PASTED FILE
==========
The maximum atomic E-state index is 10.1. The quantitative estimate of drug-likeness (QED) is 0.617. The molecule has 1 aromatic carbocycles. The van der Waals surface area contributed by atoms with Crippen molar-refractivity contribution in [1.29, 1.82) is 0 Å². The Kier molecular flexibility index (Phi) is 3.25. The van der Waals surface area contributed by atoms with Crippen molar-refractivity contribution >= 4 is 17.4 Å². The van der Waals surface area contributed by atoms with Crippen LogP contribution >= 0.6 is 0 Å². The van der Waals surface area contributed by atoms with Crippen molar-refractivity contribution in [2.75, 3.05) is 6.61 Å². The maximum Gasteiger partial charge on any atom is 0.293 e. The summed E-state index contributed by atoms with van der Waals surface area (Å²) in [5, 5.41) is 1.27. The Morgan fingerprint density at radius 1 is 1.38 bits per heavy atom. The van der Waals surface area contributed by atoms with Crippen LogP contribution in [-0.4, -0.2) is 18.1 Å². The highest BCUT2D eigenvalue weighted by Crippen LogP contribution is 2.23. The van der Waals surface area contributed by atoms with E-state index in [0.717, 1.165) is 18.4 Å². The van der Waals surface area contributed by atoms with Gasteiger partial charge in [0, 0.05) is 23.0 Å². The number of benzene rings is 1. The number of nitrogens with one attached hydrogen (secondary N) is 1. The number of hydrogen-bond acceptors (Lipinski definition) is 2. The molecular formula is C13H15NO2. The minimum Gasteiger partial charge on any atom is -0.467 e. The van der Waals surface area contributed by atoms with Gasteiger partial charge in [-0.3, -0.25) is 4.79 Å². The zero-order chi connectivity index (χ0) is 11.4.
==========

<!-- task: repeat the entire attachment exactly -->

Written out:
The maximum atomic E-state index is 10.1. The quantitative estimate of drug-likeness (QED) is 0.617. The molecule has 1 aromatic carbocycles. The van der Waals surface area contributed by atoms with Crippen molar-refractivity contribution in [1.29, 1.82) is 0 Å². The Kier molecular flexibility index (Phi) is 3.25. The van der Waals surface area contributed by atoms with Crippen molar-refractivity contribution >= 4 is 17.4 Å². The van der Waals surface area contributed by atoms with Crippen LogP contribution >= 0.6 is 0 Å². The van der Waals surface area contributed by atoms with Crippen molar-refractivity contribution in [2.75, 3.05) is 6.61 Å². The maximum Gasteiger partial charge on any atom is 0.293 e. The summed E-state index contributed by atoms with van der Waals surface area (Å²) in [5, 5.41) is 1.27. The Morgan fingerprint density at radius 1 is 1.38 bits per heavy atom. The van der Waals surface area contributed by atoms with Crippen LogP contribution in [-0.4, -0.2) is 18.1 Å². The highest BCUT2D eigenvalue weighted by Crippen LogP contribution is 2.23. The van der Waals surface area contributed by atoms with E-state index in [0.717, 1.165) is 18.4 Å². The van der Waals surface area contributed by atoms with Gasteiger partial charge in [0, 0.05) is 23.0 Å². The number of benzene rings is 1. The number of nitrogens with one attached hydrogen (secondary N) is 1. The number of hydrogen-bond acceptors (Lipinski definition) is 2. The molecular formula is C13H15NO2. The minimum Gasteiger partial charge on any atom is -0.467 e. The van der Waals surface area contributed by atoms with Gasteiger partial charge in [-0.3, -0.25) is 4.79 Å². The zero-order chi connectivity index (χ0) is 11.4.